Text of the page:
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What looked like a normal scenario turned out to be theft. Security camera footage shows a woman cutting copper pipes off home using pliers.

After a surge of catalytic converter thefts and a crackdown by authorities, criminals are now stealing copper.

PHOENIX — After a tough crackdown on catalytic converter thefts, authorities said criminals are now resorting to stealing copper wires and pipes.

“We ran into this same situation multiple years ago,” said Phoenix police Sergeant Brian Bower. “It seems like there’s always a cycle.”

This summer, Arizonans saw a spike in catalytic converter thefts. To combat the problem, Phoenix police strategized and carried out operations, worked with Maricopa County Attorney’s Office to go after criminals and worked with salvage companies so they didn’t purchase stolen items, Bower said.

“Once they realize that they can’t get money for catalytic converters, a lot of thieves will go to what’s the next best opportunity and that’s going to be copper theft,” Sgt. Bower said.

RELATED: Copper wire thieves could prevent you from making a 911 call. Phoenix is leading the nation in the problem

‘Opportunity type of theft’

On Monday, 12News reported on a surge of copper wires that have been stolen from CenturyLink’s pedestals and cross boxes so far. Lumen Technologies, 

CenturyLink’s parent company says they have spent nearly $1,000,000 in repairs just in the Phoenix metro area alone because of copper wire thefts. That’s a huge increase in comparison to just $10,000 the company spent in 2021 for all of Arizona.

“It’s time for us to start putting up more security lights, maybe a gate and some other things for the community because everyone’s starting to get a little bit worried,” said Mark Anthony Melonson.

Melonson’s small condo complex near 10th Street and Camelback Road was targeted by copper thieves on September 8.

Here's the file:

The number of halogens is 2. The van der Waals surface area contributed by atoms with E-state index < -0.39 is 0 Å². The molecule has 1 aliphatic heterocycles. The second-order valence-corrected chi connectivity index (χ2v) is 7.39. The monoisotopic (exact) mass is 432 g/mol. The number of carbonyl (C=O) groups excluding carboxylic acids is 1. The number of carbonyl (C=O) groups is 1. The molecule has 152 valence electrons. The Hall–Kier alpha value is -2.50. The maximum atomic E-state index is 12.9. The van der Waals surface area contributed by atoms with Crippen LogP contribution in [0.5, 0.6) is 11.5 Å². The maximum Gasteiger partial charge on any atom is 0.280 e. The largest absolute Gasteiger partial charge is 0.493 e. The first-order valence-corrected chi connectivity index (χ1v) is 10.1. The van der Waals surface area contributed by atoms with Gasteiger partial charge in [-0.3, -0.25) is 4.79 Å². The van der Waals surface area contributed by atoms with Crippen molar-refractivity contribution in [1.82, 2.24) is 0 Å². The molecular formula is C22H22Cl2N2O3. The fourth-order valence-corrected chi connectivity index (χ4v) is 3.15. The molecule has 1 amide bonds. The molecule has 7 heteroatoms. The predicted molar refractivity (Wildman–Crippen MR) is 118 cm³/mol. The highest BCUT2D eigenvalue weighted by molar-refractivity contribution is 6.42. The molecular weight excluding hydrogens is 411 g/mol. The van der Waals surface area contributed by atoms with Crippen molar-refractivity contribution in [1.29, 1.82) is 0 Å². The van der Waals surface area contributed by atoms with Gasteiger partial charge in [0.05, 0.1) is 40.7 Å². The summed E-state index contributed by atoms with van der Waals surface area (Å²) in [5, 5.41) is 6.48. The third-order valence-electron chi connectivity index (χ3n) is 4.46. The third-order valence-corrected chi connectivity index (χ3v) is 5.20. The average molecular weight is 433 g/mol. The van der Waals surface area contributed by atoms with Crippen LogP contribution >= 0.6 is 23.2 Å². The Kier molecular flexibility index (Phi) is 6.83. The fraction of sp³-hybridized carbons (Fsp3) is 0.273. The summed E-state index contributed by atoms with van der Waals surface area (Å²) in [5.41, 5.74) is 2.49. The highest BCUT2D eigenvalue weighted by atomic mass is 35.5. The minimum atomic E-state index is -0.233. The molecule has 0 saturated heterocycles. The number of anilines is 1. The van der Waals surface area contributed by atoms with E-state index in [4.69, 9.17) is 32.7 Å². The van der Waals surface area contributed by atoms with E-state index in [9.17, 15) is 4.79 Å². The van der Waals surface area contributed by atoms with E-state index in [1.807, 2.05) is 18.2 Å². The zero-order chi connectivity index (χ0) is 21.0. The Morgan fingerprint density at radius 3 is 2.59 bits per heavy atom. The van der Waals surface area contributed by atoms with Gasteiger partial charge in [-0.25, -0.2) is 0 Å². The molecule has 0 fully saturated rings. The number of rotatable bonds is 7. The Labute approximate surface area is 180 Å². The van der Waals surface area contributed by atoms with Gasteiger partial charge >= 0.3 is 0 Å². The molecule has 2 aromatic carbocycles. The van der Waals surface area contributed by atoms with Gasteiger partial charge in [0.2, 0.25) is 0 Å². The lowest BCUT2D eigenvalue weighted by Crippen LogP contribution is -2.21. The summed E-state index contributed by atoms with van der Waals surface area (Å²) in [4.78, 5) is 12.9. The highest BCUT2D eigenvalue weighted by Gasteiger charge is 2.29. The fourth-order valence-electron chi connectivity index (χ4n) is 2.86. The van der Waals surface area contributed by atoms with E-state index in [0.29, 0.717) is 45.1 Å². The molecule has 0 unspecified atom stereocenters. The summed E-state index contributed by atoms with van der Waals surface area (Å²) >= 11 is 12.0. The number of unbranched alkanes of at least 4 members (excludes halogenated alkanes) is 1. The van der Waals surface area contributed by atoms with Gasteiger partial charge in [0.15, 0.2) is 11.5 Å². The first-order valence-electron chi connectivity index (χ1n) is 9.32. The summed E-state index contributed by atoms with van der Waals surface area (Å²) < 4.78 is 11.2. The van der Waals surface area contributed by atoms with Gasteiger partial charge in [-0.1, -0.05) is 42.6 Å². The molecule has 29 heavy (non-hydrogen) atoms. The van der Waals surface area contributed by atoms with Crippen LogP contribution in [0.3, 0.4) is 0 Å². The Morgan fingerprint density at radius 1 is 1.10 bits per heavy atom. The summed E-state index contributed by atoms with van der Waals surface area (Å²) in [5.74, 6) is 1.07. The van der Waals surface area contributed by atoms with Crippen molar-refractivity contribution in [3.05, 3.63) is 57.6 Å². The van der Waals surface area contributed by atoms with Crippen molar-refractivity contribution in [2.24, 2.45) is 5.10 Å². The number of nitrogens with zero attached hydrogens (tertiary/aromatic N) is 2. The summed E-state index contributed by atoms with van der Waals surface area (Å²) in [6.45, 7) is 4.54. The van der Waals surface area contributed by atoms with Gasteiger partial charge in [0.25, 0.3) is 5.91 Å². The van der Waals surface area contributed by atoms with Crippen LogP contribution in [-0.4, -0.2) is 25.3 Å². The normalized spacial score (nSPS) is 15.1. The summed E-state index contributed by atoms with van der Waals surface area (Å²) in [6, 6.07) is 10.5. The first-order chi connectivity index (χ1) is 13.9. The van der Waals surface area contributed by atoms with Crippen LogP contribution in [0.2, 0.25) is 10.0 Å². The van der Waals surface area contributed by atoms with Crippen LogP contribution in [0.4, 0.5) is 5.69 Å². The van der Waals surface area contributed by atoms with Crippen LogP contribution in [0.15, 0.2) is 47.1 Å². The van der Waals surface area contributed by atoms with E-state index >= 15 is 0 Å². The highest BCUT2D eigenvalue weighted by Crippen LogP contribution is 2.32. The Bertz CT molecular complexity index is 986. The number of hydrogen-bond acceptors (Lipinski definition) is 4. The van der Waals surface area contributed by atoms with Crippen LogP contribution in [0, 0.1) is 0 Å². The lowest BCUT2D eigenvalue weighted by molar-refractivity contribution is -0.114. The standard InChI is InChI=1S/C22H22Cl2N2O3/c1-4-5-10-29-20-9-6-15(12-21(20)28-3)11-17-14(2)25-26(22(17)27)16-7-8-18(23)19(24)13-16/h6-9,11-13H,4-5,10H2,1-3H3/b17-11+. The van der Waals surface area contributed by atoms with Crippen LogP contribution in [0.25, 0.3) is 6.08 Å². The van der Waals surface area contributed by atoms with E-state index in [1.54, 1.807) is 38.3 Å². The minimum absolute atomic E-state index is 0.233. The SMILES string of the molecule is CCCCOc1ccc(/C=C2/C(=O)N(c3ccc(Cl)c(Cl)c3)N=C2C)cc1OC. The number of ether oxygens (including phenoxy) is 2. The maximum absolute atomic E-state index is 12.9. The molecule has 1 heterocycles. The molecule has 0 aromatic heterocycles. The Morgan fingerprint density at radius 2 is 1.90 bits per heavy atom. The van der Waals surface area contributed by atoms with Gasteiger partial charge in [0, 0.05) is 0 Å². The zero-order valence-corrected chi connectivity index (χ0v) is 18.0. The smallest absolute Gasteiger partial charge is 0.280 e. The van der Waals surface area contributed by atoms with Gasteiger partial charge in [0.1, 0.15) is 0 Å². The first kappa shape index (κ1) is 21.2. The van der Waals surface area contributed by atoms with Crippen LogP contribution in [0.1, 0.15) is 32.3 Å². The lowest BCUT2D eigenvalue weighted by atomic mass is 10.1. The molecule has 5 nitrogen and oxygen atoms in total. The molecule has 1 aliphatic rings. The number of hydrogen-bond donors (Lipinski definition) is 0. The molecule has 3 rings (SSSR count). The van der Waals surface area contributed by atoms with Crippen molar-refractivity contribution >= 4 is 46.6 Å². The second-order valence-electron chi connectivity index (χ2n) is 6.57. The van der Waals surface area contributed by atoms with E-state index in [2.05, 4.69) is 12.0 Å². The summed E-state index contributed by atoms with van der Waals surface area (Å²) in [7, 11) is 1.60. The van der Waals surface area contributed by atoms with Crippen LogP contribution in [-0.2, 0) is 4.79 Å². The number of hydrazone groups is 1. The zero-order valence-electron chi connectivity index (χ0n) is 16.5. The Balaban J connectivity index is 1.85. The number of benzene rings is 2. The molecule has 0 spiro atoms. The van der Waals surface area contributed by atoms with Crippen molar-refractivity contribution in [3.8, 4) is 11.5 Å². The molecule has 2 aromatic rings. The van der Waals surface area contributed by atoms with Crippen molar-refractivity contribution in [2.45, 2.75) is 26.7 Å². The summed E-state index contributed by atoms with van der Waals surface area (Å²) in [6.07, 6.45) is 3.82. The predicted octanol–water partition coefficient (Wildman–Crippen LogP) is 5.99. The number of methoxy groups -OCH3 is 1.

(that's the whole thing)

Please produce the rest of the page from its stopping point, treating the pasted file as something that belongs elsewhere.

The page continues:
It was broad daylight, in the middle of the day, when a security camera caught a woman walking up to a copper pipe and using pliers to cut off a copper pipe that was on the outside of the condo complex.

The woman is seen in the surveillance video walking back to a car with a foot-long pipe in hand, getting in the passenger seat and a man drives off. 

The crime took less than three minutes.

“When I first saw the video and then doing this I thought ‘wow’ people are very bold to do it in the daylight,” Melonson said. “To fix it, it was about $1,7000. Very expensive for the small amount of money they would get for a dirty copper pipe.”

Sergeant Bower says these types of thefts are “opportunity type of thefts,” meaning, criminals will drive around looking for opportunities to steal things, like copper pipes.

“In order for them to have some kind of value gain, they’re doing this multiple times throughout the neighborhood,” Bower said. “The vast majority of the time, these people are going house to house looking for copper.”

RELATED: Police find 1,200 catalytic converters in Phoenix storage unit

Do’s and don’ts

If someone sees a copper theft in progress, it is never a good idea to approach the people committing the crime, Bower said.

“The best thing to do is be a great witness, get a great description of what you’re watching, and call 911,” he said.

Getting a picture or video, from a safe distance, can help authorities identify and later prosecute criminals.

“Having those ring door cameras, having extra security, and having your neighbor be able to watch over your property is absolutely essential when it comes to prevention of this type of theft,” Bower said.

He also recommends covering up exposed pipes and adding extra lights.

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